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Best Gaming CPUs For The Money: December '09

What about this other CPU that’s not on the list? How do I know if it’s a good deal or not?

This will happen. In fact, it’s guaranteed to happen because availability and prices change quickly. So how do you know if that CPU you’ve got your eye on is a good buy in its price range?

Here is a resource to help you judge if a CPU is a good buy or not: the gaming CPU hierarchy chart, which groups CPUs with similar overall gaming performance levels into tiers. The top tier contains the highest-performing gaming CPUs available and gaming performance decreases as you go down the tiers from there.

However, a word of caution: this hierarchy is based on the average performance each CPU achieved in our charts test suite using only four game titles: Crysis, Unreal Tournament 3, World in Conflict, and Supreme Commander. While we feel this represents an acceptable cross-section of typical gaming scenarios, a specific game title will likely perform differently. Some games, for example, will be severely graphics subsystem-limited, while others may react positively to more CPU cores, larger amounts of CPU cache, or even a specific architecture. We also did not have access to every CPU on the market, so some of the CPU performance estimates are based on the numbers similar architectures deliver. Indeed, this hierarchy chart is useful as a general guideline, but certainly not as a gospel one-size-fits-all perfect CPU comparison resource.

You can use this hierarchy to compare the pricing between two processors, to see which one is a better deal, and also to determine if an upgrade is worthwhile. I don’t recommend upgrading your CPU unless the potential replacement is at least three tiers higher. Otherwise, the upgrade is somewhat parallel and you may not notice a worthwhile difference in game performance.

Gaming CPU Hierarchy Chart
Core i7 Extreme 965, 975
Core i7 860, 870, 920, 940, 950,
Core i5 750
Core 2 Extreme QX9775, QX9770, QX9650
Core 2 Quad Q9650

Core 2 Extreme QX6850, QX6800
Core 2 Quad Q9550, Q9450, Q9400
Core 2 Duo E8600, E8500
Phenom II X4 Black Edition 955, 965
Core 2 Extreme QX6700
Core 2 Quad Q6700, Q9300, Q8400, Q6600, Q8300
Core 2 Duo E8400, E8300, E8190, E8200, E7600, E7500, E6850
Phenom X4 945, 940, 920, 810
Phenom II X3 720 Black Edition
Athlon II X4 630
Athlon II X3 435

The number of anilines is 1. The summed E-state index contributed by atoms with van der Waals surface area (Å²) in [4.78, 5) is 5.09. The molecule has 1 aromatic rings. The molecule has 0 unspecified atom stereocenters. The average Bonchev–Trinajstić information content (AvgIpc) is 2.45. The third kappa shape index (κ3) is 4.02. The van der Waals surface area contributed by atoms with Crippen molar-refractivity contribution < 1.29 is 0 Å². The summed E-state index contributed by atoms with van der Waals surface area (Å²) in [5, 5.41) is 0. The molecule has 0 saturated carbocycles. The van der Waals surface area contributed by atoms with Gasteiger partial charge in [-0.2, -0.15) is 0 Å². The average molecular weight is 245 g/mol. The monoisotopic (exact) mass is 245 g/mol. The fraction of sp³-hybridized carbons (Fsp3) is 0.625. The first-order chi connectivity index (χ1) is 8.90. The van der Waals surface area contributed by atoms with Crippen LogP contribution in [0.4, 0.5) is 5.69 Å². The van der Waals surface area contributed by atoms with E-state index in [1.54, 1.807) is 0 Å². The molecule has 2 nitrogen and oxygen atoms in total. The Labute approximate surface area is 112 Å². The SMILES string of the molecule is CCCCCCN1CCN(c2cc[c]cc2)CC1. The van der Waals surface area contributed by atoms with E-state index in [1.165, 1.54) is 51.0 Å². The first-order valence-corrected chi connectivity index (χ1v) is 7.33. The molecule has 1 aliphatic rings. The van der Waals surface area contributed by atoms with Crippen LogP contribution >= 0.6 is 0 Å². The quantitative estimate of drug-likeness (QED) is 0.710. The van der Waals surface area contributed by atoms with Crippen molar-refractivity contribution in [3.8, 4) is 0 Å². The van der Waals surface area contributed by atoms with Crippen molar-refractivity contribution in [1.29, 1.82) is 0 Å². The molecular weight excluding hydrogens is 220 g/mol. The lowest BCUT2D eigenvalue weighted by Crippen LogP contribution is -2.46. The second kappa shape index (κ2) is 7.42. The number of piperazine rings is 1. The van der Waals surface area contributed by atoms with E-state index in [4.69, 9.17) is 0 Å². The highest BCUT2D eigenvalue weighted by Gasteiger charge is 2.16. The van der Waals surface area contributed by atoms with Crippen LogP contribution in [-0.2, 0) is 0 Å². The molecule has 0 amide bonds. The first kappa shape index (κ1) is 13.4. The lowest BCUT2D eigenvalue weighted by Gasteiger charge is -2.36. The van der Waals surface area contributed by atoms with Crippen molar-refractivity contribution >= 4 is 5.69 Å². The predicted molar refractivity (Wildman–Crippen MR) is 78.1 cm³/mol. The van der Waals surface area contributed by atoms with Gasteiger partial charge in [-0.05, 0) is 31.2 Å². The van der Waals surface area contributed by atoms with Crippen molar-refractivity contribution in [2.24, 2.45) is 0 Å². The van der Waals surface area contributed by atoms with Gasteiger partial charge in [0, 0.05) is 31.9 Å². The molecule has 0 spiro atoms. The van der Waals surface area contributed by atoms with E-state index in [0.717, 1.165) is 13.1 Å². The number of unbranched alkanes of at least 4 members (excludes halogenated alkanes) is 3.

Core 2 Quad Q8200, E7400, E6750
Core 2 Extreme X6800
Phenom II X4 910, 805, 905e
Phenom II X3 710, 705e
Phenom II X2 545, 550 Black Edition
Phenom X4 9950
Athlon II X4 620
Athlon II X3 425
Core 2 Duo E7200, E6550, E7300, E6540, E6700
Pentium Dual-Core E6300, E6500
Phenom X4 9850, 9750, 9650, 9600
Phenom X3 8850, 8750
Athlon 64 X2 6400+
Core 2 Duo E4700, E4600, E6600, E4500, E6420
Pentium Dual-Core E5400, E5300, E5200
Phenom X4 9500, 9550, 9450e, 9350e
Phenom X3 8650, 8600, 8550, 8450e, 8450, 8400, 8250e
Athlon II X2 240, 245, 250
Athlon X2 7850, 7750
Athlon 64 X2 6000+, 5600+
Core 2 Duo E4400, E4300, E6400, E6320
Celeron E3300
Phenom X4 9150e, 9100e
Athlon X2 7550, 7450, 5050e, 4850e/b
Athlon 64 X2 5400+, 5200+, 5000+, 4800+
Core 2 Duo E6300
Pentium Dual-Core E2220, E2200, E2210
Celeron E3200
Athlon X2 6550, 6500, 4450e/b,
Athlon X2 4600+, 4400+, 4200+, BE-2400
Pentium Dual-Core E2180
Celeron E1600
Athlon 64 X2 4000+, 3800+
Athlon X2 4050e, BE-2300
Pentium Dual-Core E2160, E2140
Celeron E1500, E1400, E1200


There you have it folks: the best gaming CPUs for the money this month. Now all that’s left to do is to find and purchase them.

Also remember that the stores don’t follow this list. Things will change over the course of the month and you’ll probably have to adapt your buying strategy to deal with fluctuating prices. Good luck!

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  • 0 Hide
    wintermint , December 17, 2009 5:41 AM
    Sigh I wish all the prices you say are the same as the prices in the link "check prices" anyway good job on the update :) 
  • 1 Hide
    dirtmountain , December 17, 2009 5:47 AM
    Another good job on this excellent feature Cleeve. Have a Merry Christmas!
  • -1 Hide
    agnickolov , December 17, 2009 6:59 AM
    Still missing Core i7 960 in the top tier on the chart in the last page.
  • 1 Hide
    timbo , December 17, 2009 8:11 AM
    The core 2 duo e8500 has remaind $189.99 on the egg since your last installment quoting that price there a couple weeks ago. Why would you now direct people to needlessly spend $230.00 @ server supply, a difference of $40?
  • 0 Hide
    juliom , December 17, 2009 8:16 AM
    I really can't understand the fascination to recomend the i5 750 over a Phenom II 965. The i5 is faster in various applications, but their gaming results are very similar and the platform cost for AMD is much lower.
  • 1 Hide
    cyberkuberiah , December 17, 2009 8:34 AM